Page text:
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The flight to quality


Many buyers or investors are still searching for quality opportunities. The recession has highlighted both weak and strong companies. The identification of good investments, from a buyer's perspective, has taken more time and diligence.

In addition, there have been a lot of struggling companies looking to sell which has tilted the supply and demand curves in favor of buyers. In essence, investors, out of necessity, have the requirement to be more diligent in their assessments of opportunities. This is generally good news for good, quality businesses, as those types of companies are garnering more attention in this market.

So what exactly is a flight to quality? Generally, it's the notion of investors moving away from risk towards safer investments. Such is the case with mergers, acquisitions and investments in today's economy.

What defines a "quality" investment is arbitrary. An investment firm initially thought our client was a great fit, then decided to pass. The investor used eight criteria to evaluate the opportunity, and our client hit only seven.

What really drove the decision to pass may never be known. In the fast and loose times of 2006 and 2007, most investment firms would look at something like this and put a deal together. Today, however, buyers and investors are still risk averse and looking for the perfect fit.

Through 2011, most investment bankers and deal attorneys saw virtually the same thing: an inordinate amount of analysis being done before Letter of Intent, and then extensive amounts of due diligence post LOI in an effort to find "perfect." This highlights the fact that buyers are taking their time to really understand a business, its operations, its organizational structure, and the fundamental value drivers in the business before they'll commit to investment or acquisition.

Perhaps another reflection of this flight to quality is the response of private equity. Many private equity groups today are only looking at deals that are directly in the wheelhouse. This may be due in part to some private equity funds getting low on funds to invest but the data states the contrary. Most investment bankers believe that there is in excess of $1 trillion dollars in cash from private equity that is ready for investment.

Strategic investors are reflecting this risk avoidance as well. For ten consecutive quarters, public companies have been hoarding cash. Estimates right now put the amount of cash on public company balance sheets at close to $2 trillion. Why so much cash? Quality. The value of a cash position today (for corporations) is higher than the value of investment either within their company or in acquisitions. Financial returns become less important in an environment when cash is truly king. Let's face it, in this market, cash is certainly king, and will most likely continue to be the monarch of this economy.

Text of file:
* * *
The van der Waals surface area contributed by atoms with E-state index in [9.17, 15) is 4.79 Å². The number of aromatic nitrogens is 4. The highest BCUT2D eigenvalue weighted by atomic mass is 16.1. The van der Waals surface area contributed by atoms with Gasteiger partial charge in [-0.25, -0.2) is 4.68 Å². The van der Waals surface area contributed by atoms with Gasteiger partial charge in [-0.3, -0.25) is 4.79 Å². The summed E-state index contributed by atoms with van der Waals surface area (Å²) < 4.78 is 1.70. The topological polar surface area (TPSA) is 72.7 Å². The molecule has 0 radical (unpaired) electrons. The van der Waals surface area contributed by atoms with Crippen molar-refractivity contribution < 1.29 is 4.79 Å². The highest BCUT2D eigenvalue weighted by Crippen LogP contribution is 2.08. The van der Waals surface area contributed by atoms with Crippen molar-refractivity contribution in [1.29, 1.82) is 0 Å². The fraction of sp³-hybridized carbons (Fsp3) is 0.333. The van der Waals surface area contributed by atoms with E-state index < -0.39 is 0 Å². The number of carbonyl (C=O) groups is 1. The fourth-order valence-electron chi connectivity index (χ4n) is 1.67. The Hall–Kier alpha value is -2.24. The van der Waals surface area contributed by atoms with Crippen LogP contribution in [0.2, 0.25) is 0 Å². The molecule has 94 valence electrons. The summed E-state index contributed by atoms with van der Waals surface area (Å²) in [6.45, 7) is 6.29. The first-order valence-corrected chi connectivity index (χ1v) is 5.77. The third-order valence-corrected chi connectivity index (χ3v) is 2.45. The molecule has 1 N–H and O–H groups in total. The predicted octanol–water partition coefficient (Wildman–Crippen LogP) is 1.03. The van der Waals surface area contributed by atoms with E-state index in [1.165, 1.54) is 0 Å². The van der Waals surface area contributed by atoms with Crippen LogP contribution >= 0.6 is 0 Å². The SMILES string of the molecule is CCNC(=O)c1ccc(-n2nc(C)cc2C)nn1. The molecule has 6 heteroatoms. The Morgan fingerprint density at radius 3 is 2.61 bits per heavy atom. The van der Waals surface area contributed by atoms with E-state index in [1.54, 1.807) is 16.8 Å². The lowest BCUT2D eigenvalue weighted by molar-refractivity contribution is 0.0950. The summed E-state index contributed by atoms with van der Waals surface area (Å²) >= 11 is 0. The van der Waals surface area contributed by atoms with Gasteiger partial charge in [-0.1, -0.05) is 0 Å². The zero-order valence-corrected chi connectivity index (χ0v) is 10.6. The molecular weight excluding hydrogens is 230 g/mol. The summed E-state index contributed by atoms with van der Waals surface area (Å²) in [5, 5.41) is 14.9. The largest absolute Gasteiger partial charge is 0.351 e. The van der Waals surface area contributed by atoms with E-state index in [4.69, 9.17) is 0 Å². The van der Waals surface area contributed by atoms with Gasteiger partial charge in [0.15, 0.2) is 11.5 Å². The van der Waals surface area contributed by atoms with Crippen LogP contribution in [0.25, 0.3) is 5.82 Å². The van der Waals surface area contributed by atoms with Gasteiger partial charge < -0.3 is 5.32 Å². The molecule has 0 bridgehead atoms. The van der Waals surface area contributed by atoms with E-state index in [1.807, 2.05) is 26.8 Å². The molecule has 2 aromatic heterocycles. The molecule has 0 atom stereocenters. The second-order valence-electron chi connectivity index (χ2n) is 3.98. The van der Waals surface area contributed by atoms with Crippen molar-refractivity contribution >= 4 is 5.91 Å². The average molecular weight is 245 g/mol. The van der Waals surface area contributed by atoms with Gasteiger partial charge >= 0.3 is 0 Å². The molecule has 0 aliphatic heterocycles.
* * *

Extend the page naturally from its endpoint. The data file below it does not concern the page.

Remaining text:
Let me be clear; I am not saying that the markets are terrible. Nor am I saying that those interested in selling shouldn't consider doing so now (per Chris' earlier article - anyone need a haircut?). As reported by Thomson Reuters, deal volume (measured in dollars) in U.S. Small Cap M&A was up 3.5percent in the 3rd quarter of 2011, over the same period in 2010. This is a good sign. The actual number of deals was virtually flat for that period. The high tech sector represented the largest share of market activity in this segment, which usually acts as a leading indicator to economic resurgence (let's hope that's right).

What does all of this mean? First, we will see more deals done in 2012 than in 2011. As the economy continues to rebound, we expect to see increases in both volume and the number of small cap deals. This also coincides with the significant amount of cash that private equity has to invest and that public companies have on their balance sheets. Investors (strategic and private equity) require confidence to pull the trigger on the more than $3 trillion worth of investable dollars sitting in the markets. As they get more confident, they will start to be less conservative in their assessments and release some of the capital in the form of investment and acquisitions that leverage said optimism.
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David Tolson

David Tolson is Managing Director of CapitalValue Advisors, LLC. Since 1992 David has worked in small and middle market based businesses in operations, sales, and marketing, and has extensive experience in appraisals and mergers and acquisition. He is widely regarded as an expert in middle market private company valuation. He has conducted numerous seminars, taught senior level university courses in organizational management, and been featured as a special speaker at the graduate level on strategic planning and acquisition strategies at both Colorado State University and the University of Colorado. Additionally, he is the co-author, along with Chris Younger, of the book Harvest: The Definitive Guide To Selling Your Company.

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